Q: How long have you been designing watches for Fossil?
R: 10 years!
Q: What was your introduction to watches?
R: My great grandfather was the watch repairman of my hometown. I was given his personal pocket watch as an heirloom along with a few of his watch tools. My dad was also an enthusiast and he really got me excited about watches growing up.
Q: Tell us about the first Fossil watch you designed.
R: I've designed many watches over the years, but honestly it took a couple trial runs to get a solid design approved. My first successful design was a sport watch named "Decker". Even today when I travel, I still see it being worn, which makes me smile.
Q: How many watches do you own?
R: A lot—I literally have boxes full of designs from current styles to prototypes that never made it in the line, even a few high-end watches. I'm an avid watch collector and admirer to say the least.
Q: How do creativity and curiosity play a role in watch design?
R: Watch design in many ways is the perfect balance of fashion and industrial design. There are engineering details you need to pay close attention to, but the more you know and learn, the more you can support creative ideas that make your product different.
Q: What's your favorite watch word?
R: Tachometer or Tachymeter—it's an instrument on a watch used for measuring speed or units. I really like the technical application it brings as a tool as well as the perceived value it carries.
Q: What watch are you currently wearing?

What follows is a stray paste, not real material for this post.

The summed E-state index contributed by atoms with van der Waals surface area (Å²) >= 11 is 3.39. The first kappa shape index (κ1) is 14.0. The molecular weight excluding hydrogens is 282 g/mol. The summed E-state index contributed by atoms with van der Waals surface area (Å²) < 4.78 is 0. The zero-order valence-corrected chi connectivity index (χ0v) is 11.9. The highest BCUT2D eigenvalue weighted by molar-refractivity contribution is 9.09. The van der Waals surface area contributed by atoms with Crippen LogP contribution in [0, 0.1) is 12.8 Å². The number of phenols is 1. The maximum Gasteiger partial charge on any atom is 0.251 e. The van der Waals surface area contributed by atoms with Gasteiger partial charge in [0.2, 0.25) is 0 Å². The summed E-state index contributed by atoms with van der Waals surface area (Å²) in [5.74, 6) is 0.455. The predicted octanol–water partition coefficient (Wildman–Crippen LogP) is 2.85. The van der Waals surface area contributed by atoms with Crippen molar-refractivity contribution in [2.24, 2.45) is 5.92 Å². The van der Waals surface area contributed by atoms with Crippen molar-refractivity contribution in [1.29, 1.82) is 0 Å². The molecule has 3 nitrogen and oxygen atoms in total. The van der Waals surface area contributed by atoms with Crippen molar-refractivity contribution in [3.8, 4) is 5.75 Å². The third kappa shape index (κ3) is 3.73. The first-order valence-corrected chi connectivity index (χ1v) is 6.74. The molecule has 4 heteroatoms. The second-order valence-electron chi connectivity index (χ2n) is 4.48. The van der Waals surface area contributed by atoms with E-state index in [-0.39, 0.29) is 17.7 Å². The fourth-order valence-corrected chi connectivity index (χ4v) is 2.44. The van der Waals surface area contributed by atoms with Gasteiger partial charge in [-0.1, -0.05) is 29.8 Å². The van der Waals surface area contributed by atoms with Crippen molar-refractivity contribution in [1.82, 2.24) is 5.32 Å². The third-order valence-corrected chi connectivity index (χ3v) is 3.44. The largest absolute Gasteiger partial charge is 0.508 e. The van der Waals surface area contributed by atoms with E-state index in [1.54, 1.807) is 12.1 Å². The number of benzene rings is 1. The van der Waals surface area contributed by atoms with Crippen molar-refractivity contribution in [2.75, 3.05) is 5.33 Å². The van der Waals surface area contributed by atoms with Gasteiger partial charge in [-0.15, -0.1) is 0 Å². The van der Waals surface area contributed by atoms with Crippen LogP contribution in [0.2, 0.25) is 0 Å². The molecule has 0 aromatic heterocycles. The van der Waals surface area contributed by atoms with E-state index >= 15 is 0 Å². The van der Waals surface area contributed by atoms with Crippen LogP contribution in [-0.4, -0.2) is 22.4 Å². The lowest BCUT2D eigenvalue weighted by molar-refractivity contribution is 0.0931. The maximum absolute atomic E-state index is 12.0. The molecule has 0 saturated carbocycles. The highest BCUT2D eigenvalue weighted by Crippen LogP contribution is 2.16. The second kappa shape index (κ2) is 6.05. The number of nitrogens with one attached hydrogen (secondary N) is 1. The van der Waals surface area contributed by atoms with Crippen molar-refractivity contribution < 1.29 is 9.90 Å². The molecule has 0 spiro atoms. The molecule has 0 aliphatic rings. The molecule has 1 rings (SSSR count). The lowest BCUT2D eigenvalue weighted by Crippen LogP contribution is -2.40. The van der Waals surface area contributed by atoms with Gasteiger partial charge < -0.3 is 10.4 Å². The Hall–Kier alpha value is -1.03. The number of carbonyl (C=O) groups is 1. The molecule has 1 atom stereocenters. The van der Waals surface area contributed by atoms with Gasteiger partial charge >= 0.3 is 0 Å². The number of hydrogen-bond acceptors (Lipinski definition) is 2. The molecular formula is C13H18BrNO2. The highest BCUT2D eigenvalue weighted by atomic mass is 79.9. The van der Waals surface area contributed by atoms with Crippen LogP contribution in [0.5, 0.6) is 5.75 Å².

R: I'm wearing a Limited Edition Fossil Swiss GMT on one wrist and our new Q Founder watch on the other. (A "wise watch" and a "smart watch" respectfully.)
Q: Describe your personal style in three words.
R: Smart, casual and enduring.
Q: Where could we find you on a Saturday afternoon?
Landscape architecture is a hobby of mine, so you'll probably find me in my backyard doing yard work (or just playing with my kids).
Q: Where did you find inspiration for this year’s mechanical collection?
R: The collection was inspired by an exhibit we saw in London around cut paper. I liked how the intricate cutouts were in many ways similar to gears and shapes found in a mechanical watch. Each cutout works together to create the art much like how gears in a mechanical watch serve a purpose in operating it.
Q: What is your favorite thing about mechanical watches?
R: You're essentially wearing a small machine on your wrist that's comprised of multiple miniature gears and small parts working together. That's pretty cool!
Q: What is it about a mechanical movement that captivates the watch enthusiast?
R: If you were to open up a mechanical watch today, you'll see pretty much the same mechanisms that ran watches 150 years ago. That enduring style and evolution commands a level of appreciation and respect.